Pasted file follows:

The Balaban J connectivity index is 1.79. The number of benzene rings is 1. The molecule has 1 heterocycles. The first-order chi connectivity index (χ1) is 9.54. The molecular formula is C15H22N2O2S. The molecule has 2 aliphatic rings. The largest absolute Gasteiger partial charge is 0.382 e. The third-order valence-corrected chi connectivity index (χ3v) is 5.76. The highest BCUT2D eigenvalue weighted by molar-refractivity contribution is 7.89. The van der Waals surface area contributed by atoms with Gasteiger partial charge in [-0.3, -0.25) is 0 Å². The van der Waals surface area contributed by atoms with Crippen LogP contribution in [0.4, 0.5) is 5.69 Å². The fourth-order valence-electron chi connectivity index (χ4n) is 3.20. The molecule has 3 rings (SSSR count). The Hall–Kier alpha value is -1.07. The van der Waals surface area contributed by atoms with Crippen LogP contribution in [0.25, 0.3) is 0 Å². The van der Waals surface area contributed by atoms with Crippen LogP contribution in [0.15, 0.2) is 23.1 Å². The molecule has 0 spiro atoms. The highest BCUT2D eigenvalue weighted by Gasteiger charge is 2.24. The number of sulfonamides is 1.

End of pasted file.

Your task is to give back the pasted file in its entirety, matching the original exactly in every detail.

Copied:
The Balaban J connectivity index is 1.79. The number of benzene rings is 1. The molecule has 1 heterocycles. The first-order chi connectivity index (χ1) is 9.54. The molecular formula is C15H22N2O2S. The molecule has 2 aliphatic rings. The largest absolute Gasteiger partial charge is 0.382 e. The third-order valence-corrected chi connectivity index (χ3v) is 5.76. The highest BCUT2D eigenvalue weighted by molar-refractivity contribution is 7.89. The van der Waals surface area contributed by atoms with Gasteiger partial charge in [-0.3, -0.25) is 0 Å². The van der Waals surface area contributed by atoms with Crippen LogP contribution in [0.4, 0.5) is 5.69 Å². The fourth-order valence-electron chi connectivity index (χ4n) is 3.20. The molecule has 3 rings (SSSR count). The Hall–Kier alpha value is -1.07. The van der Waals surface area contributed by atoms with Crippen LogP contribution in [0.25, 0.3) is 0 Å². The van der Waals surface area contributed by atoms with Crippen LogP contribution in [0.15, 0.2) is 23.1 Å². The molecule has 0 spiro atoms. The highest BCUT2D eigenvalue weighted by Gasteiger charge is 2.24. The number of sulfonamides is 1.